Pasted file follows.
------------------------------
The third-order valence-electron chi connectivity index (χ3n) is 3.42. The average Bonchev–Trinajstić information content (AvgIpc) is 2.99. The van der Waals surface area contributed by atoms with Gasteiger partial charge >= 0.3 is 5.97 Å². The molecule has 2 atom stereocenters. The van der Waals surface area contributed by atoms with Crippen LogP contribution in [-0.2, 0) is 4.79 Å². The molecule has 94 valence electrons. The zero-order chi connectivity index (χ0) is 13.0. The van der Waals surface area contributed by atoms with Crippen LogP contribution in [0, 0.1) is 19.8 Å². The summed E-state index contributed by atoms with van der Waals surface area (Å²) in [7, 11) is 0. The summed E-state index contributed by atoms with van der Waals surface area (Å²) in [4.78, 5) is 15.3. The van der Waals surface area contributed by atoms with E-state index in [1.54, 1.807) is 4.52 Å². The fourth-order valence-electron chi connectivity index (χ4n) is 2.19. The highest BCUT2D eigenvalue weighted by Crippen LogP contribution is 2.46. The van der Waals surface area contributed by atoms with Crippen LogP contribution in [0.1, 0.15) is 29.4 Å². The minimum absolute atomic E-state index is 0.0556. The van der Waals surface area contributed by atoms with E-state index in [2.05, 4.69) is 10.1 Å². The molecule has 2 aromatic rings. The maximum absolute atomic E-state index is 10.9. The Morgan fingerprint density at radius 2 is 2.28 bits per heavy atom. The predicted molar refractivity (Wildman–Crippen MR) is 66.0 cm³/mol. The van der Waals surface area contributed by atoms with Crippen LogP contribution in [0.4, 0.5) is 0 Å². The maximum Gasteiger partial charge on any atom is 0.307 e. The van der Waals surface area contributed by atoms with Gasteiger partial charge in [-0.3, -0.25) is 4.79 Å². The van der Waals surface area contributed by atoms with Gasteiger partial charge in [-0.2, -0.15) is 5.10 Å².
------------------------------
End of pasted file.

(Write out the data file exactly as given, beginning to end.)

The third-order valence-electron chi connectivity index (χ3n) is 3.42. The average Bonchev–Trinajstić information content (AvgIpc) is 2.99. The van der Waals surface area contributed by atoms with Gasteiger partial charge >= 0.3 is 5.97 Å². The molecule has 2 atom stereocenters. The van der Waals surface area contributed by atoms with Crippen LogP contribution in [-0.2, 0) is 4.79 Å². The molecule has 94 valence electrons. The zero-order chi connectivity index (χ0) is 13.0. The van der Waals surface area contributed by atoms with Crippen LogP contribution in [0, 0.1) is 19.8 Å². The summed E-state index contributed by atoms with van der Waals surface area (Å²) in [7, 11) is 0. The summed E-state index contributed by atoms with van der Waals surface area (Å²) in [4.78, 5) is 15.3. The van der Waals surface area contributed by atoms with E-state index in [1.54, 1.807) is 4.52 Å². The fourth-order valence-electron chi connectivity index (χ4n) is 2.19. The highest BCUT2D eigenvalue weighted by Crippen LogP contribution is 2.46. The van der Waals surface area contributed by atoms with Crippen LogP contribution in [0.1, 0.15) is 29.4 Å². The minimum absolute atomic E-state index is 0.0556. The van der Waals surface area contributed by atoms with E-state index in [2.05, 4.69) is 10.1 Å². The molecule has 2 aromatic rings. The maximum absolute atomic E-state index is 10.9. The Morgan fingerprint density at radius 2 is 2.28 bits per heavy atom. The predicted molar refractivity (Wildman–Crippen MR) is 66.0 cm³/mol. The van der Waals surface area contributed by atoms with Crippen LogP contribution in [0.4, 0.5) is 0 Å². The maximum Gasteiger partial charge on any atom is 0.307 e. The van der Waals surface area contributed by atoms with Gasteiger partial charge in [-0.3, -0.25) is 4.79 Å². The van der Waals surface area contributed by atoms with Gasteiger partial charge in [-0.2, -0.15) is 5.10 Å².